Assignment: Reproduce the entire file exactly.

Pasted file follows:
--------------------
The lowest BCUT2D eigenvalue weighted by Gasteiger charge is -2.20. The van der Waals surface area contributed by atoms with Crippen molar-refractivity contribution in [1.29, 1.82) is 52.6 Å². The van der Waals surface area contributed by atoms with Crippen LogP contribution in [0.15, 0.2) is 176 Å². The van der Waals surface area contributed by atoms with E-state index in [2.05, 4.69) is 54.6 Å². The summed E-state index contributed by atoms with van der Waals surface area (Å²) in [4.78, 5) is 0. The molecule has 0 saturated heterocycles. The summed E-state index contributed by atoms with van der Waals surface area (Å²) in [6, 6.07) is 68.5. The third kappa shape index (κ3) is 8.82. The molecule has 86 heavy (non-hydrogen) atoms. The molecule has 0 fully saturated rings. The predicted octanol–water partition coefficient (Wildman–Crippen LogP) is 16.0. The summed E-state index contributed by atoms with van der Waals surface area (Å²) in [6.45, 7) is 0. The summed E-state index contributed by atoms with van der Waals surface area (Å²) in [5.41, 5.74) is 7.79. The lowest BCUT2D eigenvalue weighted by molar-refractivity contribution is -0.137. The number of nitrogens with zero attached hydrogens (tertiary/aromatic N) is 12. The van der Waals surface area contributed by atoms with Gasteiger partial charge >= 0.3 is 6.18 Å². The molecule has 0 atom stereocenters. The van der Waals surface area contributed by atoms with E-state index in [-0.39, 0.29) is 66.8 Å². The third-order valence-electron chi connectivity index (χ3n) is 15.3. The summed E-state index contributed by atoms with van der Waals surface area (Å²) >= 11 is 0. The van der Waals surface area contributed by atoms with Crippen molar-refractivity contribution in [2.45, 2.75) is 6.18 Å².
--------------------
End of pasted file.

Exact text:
The lowest BCUT2D eigenvalue weighted by Gasteiger charge is -2.20. The van der Waals surface area contributed by atoms with Crippen molar-refractivity contribution in [1.29, 1.82) is 52.6 Å². The van der Waals surface area contributed by atoms with Crippen LogP contribution in [0.15, 0.2) is 176 Å². The van der Waals surface area contributed by atoms with E-state index in [2.05, 4.69) is 54.6 Å². The summed E-state index contributed by atoms with van der Waals surface area (Å²) in [4.78, 5) is 0. The molecule has 0 saturated heterocycles. The summed E-state index contributed by atoms with van der Waals surface area (Å²) in [6, 6.07) is 68.5. The third kappa shape index (κ3) is 8.82. The molecule has 86 heavy (non-hydrogen) atoms. The molecule has 0 fully saturated rings. The predicted octanol–water partition coefficient (Wildman–Crippen LogP) is 16.0. The summed E-state index contributed by atoms with van der Waals surface area (Å²) in [6.45, 7) is 0. The summed E-state index contributed by atoms with van der Waals surface area (Å²) in [5.41, 5.74) is 7.79. The lowest BCUT2D eigenvalue weighted by molar-refractivity contribution is -0.137. The number of nitrogens with zero attached hydrogens (tertiary/aromatic N) is 12. The van der Waals surface area contributed by atoms with Gasteiger partial charge >= 0.3 is 6.18 Å². The molecule has 0 atom stereocenters. The van der Waals surface area contributed by atoms with E-state index in [-0.39, 0.29) is 66.8 Å². The third-order valence-electron chi connectivity index (χ3n) is 15.3. The summed E-state index contributed by atoms with van der Waals surface area (Å²) >= 11 is 0. The van der Waals surface area contributed by atoms with Crippen molar-refractivity contribution in [2.45, 2.75) is 6.18 Å².